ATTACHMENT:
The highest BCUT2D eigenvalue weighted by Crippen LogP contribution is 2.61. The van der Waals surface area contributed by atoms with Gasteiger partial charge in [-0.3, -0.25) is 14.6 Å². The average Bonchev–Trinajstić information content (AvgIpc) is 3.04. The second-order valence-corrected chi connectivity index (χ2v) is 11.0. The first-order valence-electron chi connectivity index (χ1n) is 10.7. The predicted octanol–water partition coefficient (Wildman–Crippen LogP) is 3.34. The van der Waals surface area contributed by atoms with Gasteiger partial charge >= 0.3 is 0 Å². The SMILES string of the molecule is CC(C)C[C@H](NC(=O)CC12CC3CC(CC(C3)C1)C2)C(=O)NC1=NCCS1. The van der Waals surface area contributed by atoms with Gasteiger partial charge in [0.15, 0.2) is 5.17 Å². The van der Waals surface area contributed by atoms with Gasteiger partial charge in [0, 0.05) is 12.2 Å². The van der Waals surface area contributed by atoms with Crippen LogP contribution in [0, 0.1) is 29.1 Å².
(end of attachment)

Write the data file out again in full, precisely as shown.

The highest BCUT2D eigenvalue weighted by Crippen LogP contribution is 2.61. The van der Waals surface area contributed by atoms with Gasteiger partial charge in [-0.3, -0.25) is 14.6 Å². The average Bonchev–Trinajstić information content (AvgIpc) is 3.04. The second-order valence-corrected chi connectivity index (χ2v) is 11.0. The first-order valence-electron chi connectivity index (χ1n) is 10.7. The predicted octanol–water partition coefficient (Wildman–Crippen LogP) is 3.34. The van der Waals surface area contributed by atoms with Gasteiger partial charge >= 0.3 is 0 Å². The SMILES string of the molecule is CC(C)C[C@H](NC(=O)CC12CC3CC(CC(C3)C1)C2)C(=O)NC1=NCCS1. The van der Waals surface area contributed by atoms with Gasteiger partial charge in [0.15, 0.2) is 5.17 Å². The van der Waals surface area contributed by atoms with Gasteiger partial charge in [0, 0.05) is 12.2 Å². The van der Waals surface area contributed by atoms with Crippen LogP contribution in [0, 0.1) is 29.1 Å².